There are some serious supercar credentials going on here. Mid-engined, twin-turbo, V8, and claimed to be capable of 0-60mph in 3.3 seconds and a top speed of 248mph. But what is it? It’s basically the successor to the 1989 Vector W8, America’s first true supercar. It’s one of just two WX3s built by Vector before a hostile takeover by the then-owners of Lamborghini killed it dead. Shame, because it’s a pretty cool thing. It’s not a car that’s been seen a lot—and the reason you see it here is because it’s coming up for sale with RM Sotheby’s at its Arizona sale on January 17.
Vector was formed by Art Center College of Design graduate Gerald “Jerry” Wiegert, who started a design firm called Vehicle Design Force with the intention of building an all-American supercar. The first was the twin-turbo V8 Vector W2, which impressed showgoers and press with its high-tech design and finally, after a decade of fundraising, developed into the Vector W8, using technology cribbed from the aerospace industry. More than 20 were sold, at a price of more than $450,000 each. And then Wiegert turned his attentions to the W8’s successor, the Avtech WX-3.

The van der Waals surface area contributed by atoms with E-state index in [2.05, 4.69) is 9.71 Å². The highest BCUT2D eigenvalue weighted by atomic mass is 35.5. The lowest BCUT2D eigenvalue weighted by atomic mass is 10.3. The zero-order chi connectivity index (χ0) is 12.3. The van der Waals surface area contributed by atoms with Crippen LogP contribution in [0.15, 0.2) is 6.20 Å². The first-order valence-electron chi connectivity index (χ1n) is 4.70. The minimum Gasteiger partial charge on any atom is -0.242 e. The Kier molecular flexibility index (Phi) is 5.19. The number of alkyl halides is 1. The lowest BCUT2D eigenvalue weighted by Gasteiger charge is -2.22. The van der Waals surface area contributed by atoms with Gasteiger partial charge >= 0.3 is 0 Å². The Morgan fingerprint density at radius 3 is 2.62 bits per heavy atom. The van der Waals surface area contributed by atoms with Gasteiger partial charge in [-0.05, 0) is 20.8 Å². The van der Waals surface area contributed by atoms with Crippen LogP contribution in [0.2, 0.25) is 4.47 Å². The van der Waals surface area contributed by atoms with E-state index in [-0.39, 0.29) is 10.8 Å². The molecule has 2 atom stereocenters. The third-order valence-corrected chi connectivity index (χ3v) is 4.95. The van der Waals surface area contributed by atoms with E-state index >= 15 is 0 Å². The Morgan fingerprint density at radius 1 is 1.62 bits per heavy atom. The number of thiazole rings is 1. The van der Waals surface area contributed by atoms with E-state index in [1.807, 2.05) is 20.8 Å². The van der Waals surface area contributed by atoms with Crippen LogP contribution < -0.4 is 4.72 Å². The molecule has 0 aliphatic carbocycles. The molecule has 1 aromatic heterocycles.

Like the W8, it featured an aluminum honeycomb structure floorpan and carbon fiber and Kevlar bodywork. The prototype–this car–was shown in silver at the 1992 Geneva motor show, then further developed for the following year’s show with a variable boost twin-turbo Rodeck 7.0-liter, 1000bhp V8 and a repaint in Brilliant Aquamarine. It was joined on the 1993 Geneva stand by the open-top purple WX-3R (for Roadster). Wiegert chose the colours because they matched the logo of his Aquajet jet-ski firm. He claimed that there were plans for more engine options, to take power to 1200bhp. That’s Veyron territory!